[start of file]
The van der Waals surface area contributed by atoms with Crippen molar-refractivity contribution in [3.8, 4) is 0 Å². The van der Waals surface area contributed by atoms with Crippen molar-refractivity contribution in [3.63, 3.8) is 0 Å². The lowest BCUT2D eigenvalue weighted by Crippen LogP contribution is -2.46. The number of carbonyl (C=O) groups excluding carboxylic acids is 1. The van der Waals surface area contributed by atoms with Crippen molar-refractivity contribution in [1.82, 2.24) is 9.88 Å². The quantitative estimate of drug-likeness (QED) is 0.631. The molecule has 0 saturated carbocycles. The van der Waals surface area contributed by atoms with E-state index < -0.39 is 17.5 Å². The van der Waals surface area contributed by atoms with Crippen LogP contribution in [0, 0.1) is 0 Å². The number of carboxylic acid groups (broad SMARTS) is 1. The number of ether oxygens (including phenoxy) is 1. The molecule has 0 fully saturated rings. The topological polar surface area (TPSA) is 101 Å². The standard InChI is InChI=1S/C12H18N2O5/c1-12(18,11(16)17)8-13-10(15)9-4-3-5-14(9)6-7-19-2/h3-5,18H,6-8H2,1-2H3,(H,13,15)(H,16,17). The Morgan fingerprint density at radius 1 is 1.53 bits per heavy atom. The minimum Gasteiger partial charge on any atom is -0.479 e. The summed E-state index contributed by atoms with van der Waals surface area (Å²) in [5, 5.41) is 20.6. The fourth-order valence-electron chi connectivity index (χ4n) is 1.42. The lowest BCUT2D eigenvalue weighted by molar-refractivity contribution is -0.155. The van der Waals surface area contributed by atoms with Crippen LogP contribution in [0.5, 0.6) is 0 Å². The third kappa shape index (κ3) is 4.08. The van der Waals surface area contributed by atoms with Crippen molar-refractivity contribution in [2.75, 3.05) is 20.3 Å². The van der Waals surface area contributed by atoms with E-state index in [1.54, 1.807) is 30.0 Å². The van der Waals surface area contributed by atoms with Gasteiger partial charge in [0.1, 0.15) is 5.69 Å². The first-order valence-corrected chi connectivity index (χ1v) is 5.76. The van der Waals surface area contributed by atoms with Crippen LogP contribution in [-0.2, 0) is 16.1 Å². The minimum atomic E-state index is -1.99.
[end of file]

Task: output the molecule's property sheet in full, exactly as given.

The van der Waals surface area contributed by atoms with Crippen molar-refractivity contribution in [3.8, 4) is 0 Å². The van der Waals surface area contributed by atoms with Crippen molar-refractivity contribution in [3.63, 3.8) is 0 Å². The lowest BCUT2D eigenvalue weighted by Crippen LogP contribution is -2.46. The number of carbonyl (C=O) groups excluding carboxylic acids is 1. The van der Waals surface area contributed by atoms with Crippen molar-refractivity contribution in [1.82, 2.24) is 9.88 Å². The quantitative estimate of drug-likeness (QED) is 0.631. The molecule has 0 saturated carbocycles. The van der Waals surface area contributed by atoms with E-state index < -0.39 is 17.5 Å². The van der Waals surface area contributed by atoms with Crippen LogP contribution in [0, 0.1) is 0 Å². The number of carboxylic acid groups (broad SMARTS) is 1. The number of ether oxygens (including phenoxy) is 1. The molecule has 0 fully saturated rings. The topological polar surface area (TPSA) is 101 Å². The standard InChI is InChI=1S/C12H18N2O5/c1-12(18,11(16)17)8-13-10(15)9-4-3-5-14(9)6-7-19-2/h3-5,18H,6-8H2,1-2H3,(H,13,15)(H,16,17). The Morgan fingerprint density at radius 1 is 1.53 bits per heavy atom. The minimum Gasteiger partial charge on any atom is -0.479 e. The summed E-state index contributed by atoms with van der Waals surface area (Å²) in [5, 5.41) is 20.6. The fourth-order valence-electron chi connectivity index (χ4n) is 1.42. The lowest BCUT2D eigenvalue weighted by molar-refractivity contribution is -0.155. The van der Waals surface area contributed by atoms with Crippen LogP contribution in [0.5, 0.6) is 0 Å². The third kappa shape index (κ3) is 4.08. The van der Waals surface area contributed by atoms with Crippen molar-refractivity contribution in [2.75, 3.05) is 20.3 Å². The van der Waals surface area contributed by atoms with E-state index in [1.54, 1.807) is 30.0 Å². The van der Waals surface area contributed by atoms with Gasteiger partial charge in [0.1, 0.15) is 5.69 Å². The first-order valence-corrected chi connectivity index (χ1v) is 5.76. The van der Waals surface area contributed by atoms with Crippen LogP contribution in [-0.2, 0) is 16.1 Å². The minimum atomic E-state index is -1.99.